I don’t think St. Paul wants us to be naïve. I think he wants us to keep from getting involved with evil by not even trying to wrangle with it on our own. Satan is sneaky and can outmaneuver us. While struggling against temptation on one front, we can succumb on another. For example, working hard to avoid wrongdoing might leave us self-righteous, arrogant, or judgmental without realizing it.
We may not be able to conquer evil on our own, but God has all power. If we turn to Him and the help He provides, He will provide a way for us out of every temptation and crush Satan under our feet.
Prayer: Lord, deliver us from evil.
Reflection for sharing: Where do you need God’s strength today? How can you become more open to His power in your life?
*Not his real name
Some wandered in the trackless desert and could not find their way to a city to live in. Then in their trouble they called to the Lord, and he saved them from their distress. He led them by a straight road to a city where they could live. Psalm 107: 4; 6-7
Did you ever have computer problems? For several days last week, I wandered around “in the trackless desert” of cyber-space, unable to find my way to a solution. Finally, I called the help desk. A kind and knowledgeable technician asked me if I would give him permission to work on my account remotely. I gladly gave my permission, entered a few codes on my end, and watched as the expert took over my computer, moving the cursor here and making adjustments there. Every now and then he asked me a question or instructed me to do something on my end. The process was definitely interactive, but it was quite clear who was taking the lead. After he had led me back to safe and effective computer usage, he ended the session and removed himself from my account.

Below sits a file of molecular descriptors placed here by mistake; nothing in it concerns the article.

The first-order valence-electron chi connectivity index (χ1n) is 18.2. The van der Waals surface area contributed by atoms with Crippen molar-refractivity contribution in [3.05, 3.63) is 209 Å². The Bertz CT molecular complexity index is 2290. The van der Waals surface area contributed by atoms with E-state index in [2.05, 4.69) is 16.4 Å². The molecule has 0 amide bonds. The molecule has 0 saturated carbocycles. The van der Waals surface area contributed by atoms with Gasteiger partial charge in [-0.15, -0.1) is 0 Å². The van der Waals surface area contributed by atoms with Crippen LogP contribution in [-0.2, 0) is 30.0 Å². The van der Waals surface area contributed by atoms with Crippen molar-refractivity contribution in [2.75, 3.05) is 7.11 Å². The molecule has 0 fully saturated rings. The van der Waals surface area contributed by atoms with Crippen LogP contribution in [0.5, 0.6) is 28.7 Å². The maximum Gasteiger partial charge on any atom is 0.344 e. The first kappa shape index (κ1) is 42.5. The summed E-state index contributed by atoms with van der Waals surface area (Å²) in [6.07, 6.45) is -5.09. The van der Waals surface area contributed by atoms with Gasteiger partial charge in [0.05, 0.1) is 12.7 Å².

God is always available to intercede in my life, but, just as the technician doesn’t take over my computer any time he wants, God waits for me to call on him and give him permission to intercede. It’s a question of how long I want to wander before I call on him and become willing—eager, in fact—to allow him to lead. I then cooperate by doing what is asked of me instead of stumbling around on my own. God leads us out of our difficulties, but we have to be willing to follow. Wouldn’t it be nice to have that willingness even before we reached the point of distress?
Prayer: Lead me, Lord.
Reflection for sharing: Where in your life do you most need God’s direction today? Are you willing to follow where he leads? If not, what’s holding you back? Can you allow God to lead you out of your own resistance?
Do not restrain the Holy Spirit…1 Thessalonians 5: 19
Why on Earth would we restrain the Holy Spirit? One reason is fear. It can get scary when we’re not in control…not that any of us is really ever in control. Jesus told Nicodemus, “The wind blows wherever it wishes; you hear the sound it makes, but you do not know where it comes from or where it is going. It is like that with everyone who is born of the Spirit.” (John 3: 8) So often we prefer the predictable, so we can be prepared. But if we’re already on top of what we’re doing, there’s no room for growth. We can’t go beyond what we already know. It’s only when we’re not in charge that there is room for growth.
Did you ever feel a nudge from within to do something outside your comfort zone? A thousand self-doubts, “what if’s” or “why me’s” can stop us dead in our tracks, even when the risks are minimal. When my daughter was in second grade, one day I got to school to pick her up a half hour before the lunch break. I felt a strong inner prompting to go into her classroom, even though class was still in session. I had no idea why. Even though I was afraid I’d look like an idiot for intruding, I walked into her classroom anyway. Moments before, the teacher had gotten a call about her own daughter, who had taken ill while away at college. The teacher wasn’t going to abandon the class, but she was much relieved to have an extra adult in the room. I remained with the class all day, playing it by ear, helping the teacher and giving the children a hand as needed. For once, I had chosen not to restrain the Holy Spirit or talk myself out of following that inner nudge. It was an amazing experience.
Prayer: Lord, help me follow where your Spirit leads.
Reflection for sharing: What doors might open for you if you stop restraining the Holy Spirit?
Then they rejected the pleasant land, because they did not believe God’s promise. Psalm 106:24